This may be too strong of a metaphor, but I often wonder if the physical separation from each other and our sanctuary at First Church is like being in exile during the pandemic. We’ve had to find a new center for our spiritual community, a mobile center located on many devices in many homes. While we prepare to regather as embodied community in our physical sacred space in our church building in March, I am reminded of “return” stories.
Susan Beaumont wrote in her book How to Lead When You Don’t Know Where You’re Going, “In the book of Ezra, we read the story of the Jewish people finding their way back to Jerusalem after a period of exile. The first temple, and the accompanying way of life that supported the temple, is gone. However, the foundation for a new temple is being laid, and the people gather to celebrate this important new start for the community. This is how the Hebrew scriptures describe the gathering:
“And all the people gave a great shout of praise to the Lord, because the foundation of the house of the Lord was laid. But many of the older priests and Levites and family heads, who had seen the former temple, wept aloud when they saw the foundation of this temple being laid, while many others shouted for joy. No one could distinguish the sound of the shouts of joy from the sound of weeping, because the people made so much noise. And the sound was heard far away.” (Ezra 3:11-13)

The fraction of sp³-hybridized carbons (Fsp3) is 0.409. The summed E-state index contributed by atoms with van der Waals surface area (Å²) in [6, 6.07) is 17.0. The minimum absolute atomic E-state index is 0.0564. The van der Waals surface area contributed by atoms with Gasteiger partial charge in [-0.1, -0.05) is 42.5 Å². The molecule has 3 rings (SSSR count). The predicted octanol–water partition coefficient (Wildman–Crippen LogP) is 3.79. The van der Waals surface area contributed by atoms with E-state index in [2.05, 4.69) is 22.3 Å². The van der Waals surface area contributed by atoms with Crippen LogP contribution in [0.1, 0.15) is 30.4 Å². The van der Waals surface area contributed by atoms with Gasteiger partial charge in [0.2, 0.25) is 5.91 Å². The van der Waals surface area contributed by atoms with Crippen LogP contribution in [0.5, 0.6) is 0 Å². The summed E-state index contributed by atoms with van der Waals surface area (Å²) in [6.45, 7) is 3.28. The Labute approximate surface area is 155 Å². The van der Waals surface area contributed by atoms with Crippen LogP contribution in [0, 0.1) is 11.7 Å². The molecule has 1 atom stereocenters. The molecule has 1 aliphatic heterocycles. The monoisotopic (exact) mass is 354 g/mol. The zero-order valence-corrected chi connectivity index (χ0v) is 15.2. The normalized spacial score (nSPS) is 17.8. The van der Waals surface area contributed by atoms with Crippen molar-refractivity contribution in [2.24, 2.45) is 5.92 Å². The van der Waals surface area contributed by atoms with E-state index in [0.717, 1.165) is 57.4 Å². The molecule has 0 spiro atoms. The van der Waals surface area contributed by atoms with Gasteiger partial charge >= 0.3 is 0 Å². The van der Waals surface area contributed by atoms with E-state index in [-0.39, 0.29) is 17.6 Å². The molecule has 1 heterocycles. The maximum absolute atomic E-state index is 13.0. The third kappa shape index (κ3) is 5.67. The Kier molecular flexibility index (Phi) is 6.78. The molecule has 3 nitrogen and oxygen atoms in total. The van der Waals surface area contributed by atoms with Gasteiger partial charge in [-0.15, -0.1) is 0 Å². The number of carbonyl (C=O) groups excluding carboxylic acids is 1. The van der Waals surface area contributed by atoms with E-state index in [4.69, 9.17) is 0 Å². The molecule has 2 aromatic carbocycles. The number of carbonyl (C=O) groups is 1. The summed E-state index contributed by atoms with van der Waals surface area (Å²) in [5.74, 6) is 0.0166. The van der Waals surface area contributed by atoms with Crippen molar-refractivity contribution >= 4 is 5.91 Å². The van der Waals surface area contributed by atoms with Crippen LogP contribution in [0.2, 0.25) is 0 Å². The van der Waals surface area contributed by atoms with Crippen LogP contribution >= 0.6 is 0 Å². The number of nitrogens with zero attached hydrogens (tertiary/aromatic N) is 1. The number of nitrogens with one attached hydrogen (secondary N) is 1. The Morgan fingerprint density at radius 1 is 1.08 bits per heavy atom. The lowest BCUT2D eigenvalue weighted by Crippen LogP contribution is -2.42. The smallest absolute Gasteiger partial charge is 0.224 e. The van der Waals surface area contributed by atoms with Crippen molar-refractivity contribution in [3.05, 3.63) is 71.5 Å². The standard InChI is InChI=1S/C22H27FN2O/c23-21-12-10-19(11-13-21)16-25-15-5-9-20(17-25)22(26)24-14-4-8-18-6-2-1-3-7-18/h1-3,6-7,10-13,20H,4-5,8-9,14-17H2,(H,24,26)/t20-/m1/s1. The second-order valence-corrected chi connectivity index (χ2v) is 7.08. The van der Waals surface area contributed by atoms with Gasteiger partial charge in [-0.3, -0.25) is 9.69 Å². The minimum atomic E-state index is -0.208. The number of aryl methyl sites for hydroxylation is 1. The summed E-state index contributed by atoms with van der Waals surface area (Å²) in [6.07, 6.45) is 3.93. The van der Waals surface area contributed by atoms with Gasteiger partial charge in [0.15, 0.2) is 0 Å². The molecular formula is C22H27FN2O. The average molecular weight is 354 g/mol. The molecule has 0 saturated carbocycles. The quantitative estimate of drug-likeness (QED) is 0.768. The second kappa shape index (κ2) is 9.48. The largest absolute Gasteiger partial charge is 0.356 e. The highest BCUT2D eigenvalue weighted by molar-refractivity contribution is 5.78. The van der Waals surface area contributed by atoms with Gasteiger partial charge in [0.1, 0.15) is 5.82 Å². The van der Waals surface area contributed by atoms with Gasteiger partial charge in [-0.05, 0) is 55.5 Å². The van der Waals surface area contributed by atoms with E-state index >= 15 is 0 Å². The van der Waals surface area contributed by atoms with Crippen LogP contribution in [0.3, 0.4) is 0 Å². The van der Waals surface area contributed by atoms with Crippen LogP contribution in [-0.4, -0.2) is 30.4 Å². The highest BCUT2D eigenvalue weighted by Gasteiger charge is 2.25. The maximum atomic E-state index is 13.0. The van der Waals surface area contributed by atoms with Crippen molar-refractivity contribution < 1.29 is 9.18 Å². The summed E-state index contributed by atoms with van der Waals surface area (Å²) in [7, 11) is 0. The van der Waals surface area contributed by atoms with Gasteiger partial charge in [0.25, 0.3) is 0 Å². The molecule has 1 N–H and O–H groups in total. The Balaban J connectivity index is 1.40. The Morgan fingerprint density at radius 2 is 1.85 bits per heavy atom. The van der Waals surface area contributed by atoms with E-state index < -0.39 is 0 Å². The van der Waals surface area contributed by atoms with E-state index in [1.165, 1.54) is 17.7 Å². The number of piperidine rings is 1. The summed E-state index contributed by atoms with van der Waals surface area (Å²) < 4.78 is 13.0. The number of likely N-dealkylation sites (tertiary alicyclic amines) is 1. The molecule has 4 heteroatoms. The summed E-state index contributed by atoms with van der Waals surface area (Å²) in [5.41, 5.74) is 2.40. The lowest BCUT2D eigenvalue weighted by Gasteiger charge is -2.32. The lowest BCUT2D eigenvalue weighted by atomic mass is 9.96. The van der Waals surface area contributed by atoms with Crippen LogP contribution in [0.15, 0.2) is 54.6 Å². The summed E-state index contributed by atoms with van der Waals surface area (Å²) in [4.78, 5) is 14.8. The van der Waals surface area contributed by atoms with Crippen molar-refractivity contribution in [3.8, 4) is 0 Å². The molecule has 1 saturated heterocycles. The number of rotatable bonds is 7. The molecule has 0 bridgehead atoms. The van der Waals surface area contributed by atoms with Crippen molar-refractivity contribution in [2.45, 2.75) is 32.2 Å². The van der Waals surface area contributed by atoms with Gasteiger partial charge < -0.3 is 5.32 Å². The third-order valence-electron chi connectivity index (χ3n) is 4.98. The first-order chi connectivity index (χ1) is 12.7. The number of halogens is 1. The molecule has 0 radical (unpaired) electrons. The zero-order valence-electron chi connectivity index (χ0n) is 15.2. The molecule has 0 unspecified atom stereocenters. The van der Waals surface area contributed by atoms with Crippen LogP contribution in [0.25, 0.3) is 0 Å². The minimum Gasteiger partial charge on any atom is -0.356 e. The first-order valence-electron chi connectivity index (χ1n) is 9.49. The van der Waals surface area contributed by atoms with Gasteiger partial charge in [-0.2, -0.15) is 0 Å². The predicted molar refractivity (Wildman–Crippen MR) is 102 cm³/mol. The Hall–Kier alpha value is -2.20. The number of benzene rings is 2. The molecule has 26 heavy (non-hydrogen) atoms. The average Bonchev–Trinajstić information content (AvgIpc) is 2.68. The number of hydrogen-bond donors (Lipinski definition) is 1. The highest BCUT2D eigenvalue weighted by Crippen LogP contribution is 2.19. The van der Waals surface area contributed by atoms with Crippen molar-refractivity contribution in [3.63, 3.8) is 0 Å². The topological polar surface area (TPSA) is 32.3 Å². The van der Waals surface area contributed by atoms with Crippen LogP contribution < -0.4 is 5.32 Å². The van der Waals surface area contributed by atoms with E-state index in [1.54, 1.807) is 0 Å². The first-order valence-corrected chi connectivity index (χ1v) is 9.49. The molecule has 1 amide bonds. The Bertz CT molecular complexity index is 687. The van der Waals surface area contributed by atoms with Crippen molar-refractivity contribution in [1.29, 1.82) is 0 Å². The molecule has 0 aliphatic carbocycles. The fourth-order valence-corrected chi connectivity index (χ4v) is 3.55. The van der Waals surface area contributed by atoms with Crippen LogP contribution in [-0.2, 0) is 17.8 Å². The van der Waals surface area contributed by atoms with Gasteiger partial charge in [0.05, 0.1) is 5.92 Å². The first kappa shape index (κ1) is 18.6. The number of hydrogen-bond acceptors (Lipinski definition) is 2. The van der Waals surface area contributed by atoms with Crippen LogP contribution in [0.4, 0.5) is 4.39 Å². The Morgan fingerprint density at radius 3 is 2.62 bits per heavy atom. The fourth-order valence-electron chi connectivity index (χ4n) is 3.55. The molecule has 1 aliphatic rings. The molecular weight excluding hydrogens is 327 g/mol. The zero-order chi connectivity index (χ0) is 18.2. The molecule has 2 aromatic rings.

We are privileged to be able to return. Many exiled people can’t. Many are driven from their homes and temples, relocated from their lands, and never allowed to return. We are lucky. Our shouts of joy and sound of weeping will mingle and make so much noise when we return to our former foundation as a physically connected living breathing body of faith. We will be renewed. I can’t wait!
Rev. Dena McPhetres, Associate Minister